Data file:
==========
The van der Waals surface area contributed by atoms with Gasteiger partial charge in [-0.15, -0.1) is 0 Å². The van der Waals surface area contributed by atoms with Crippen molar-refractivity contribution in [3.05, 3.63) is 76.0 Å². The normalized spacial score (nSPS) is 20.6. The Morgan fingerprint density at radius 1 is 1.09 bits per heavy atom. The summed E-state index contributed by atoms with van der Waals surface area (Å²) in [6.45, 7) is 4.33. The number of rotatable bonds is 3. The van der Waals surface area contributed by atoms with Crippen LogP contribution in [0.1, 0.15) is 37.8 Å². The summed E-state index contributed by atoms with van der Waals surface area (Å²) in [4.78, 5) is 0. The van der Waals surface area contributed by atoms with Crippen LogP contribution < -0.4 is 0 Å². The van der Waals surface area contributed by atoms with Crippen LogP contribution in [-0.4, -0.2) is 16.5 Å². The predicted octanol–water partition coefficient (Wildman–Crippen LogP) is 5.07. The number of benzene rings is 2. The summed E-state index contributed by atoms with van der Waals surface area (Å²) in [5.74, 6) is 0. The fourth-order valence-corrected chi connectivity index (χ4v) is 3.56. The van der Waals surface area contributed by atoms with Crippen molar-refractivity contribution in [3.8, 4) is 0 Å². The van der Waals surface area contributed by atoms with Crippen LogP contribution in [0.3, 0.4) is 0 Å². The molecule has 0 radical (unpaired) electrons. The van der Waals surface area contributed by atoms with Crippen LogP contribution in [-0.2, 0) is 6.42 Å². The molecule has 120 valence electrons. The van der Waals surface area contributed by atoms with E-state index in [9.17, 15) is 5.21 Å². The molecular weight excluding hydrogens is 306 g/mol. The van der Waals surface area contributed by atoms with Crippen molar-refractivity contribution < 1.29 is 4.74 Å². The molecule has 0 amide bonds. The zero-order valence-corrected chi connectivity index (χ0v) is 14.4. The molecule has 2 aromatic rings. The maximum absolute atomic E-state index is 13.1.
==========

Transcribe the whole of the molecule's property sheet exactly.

The van der Waals surface area contributed by atoms with Gasteiger partial charge in [-0.15, -0.1) is 0 Å². The van der Waals surface area contributed by atoms with Crippen molar-refractivity contribution in [3.05, 3.63) is 76.0 Å². The normalized spacial score (nSPS) is 20.6. The Morgan fingerprint density at radius 1 is 1.09 bits per heavy atom. The summed E-state index contributed by atoms with van der Waals surface area (Å²) in [6.45, 7) is 4.33. The number of rotatable bonds is 3. The van der Waals surface area contributed by atoms with Crippen LogP contribution in [0.1, 0.15) is 37.8 Å². The summed E-state index contributed by atoms with van der Waals surface area (Å²) in [4.78, 5) is 0. The van der Waals surface area contributed by atoms with Crippen LogP contribution < -0.4 is 0 Å². The van der Waals surface area contributed by atoms with Crippen LogP contribution in [-0.4, -0.2) is 16.5 Å². The predicted octanol–water partition coefficient (Wildman–Crippen LogP) is 5.07. The number of benzene rings is 2. The summed E-state index contributed by atoms with van der Waals surface area (Å²) in [5.74, 6) is 0. The fourth-order valence-corrected chi connectivity index (χ4v) is 3.56. The van der Waals surface area contributed by atoms with Crippen molar-refractivity contribution in [3.8, 4) is 0 Å². The van der Waals surface area contributed by atoms with Crippen LogP contribution in [0.3, 0.4) is 0 Å². The molecule has 0 radical (unpaired) electrons. The van der Waals surface area contributed by atoms with Crippen LogP contribution in [-0.2, 0) is 6.42 Å². The molecule has 120 valence electrons. The van der Waals surface area contributed by atoms with E-state index in [9.17, 15) is 5.21 Å². The molecular weight excluding hydrogens is 306 g/mol. The van der Waals surface area contributed by atoms with Crippen molar-refractivity contribution < 1.29 is 4.74 Å². The molecule has 0 amide bonds. The zero-order valence-corrected chi connectivity index (χ0v) is 14.4. The molecule has 2 aromatic rings. The maximum absolute atomic E-state index is 13.1.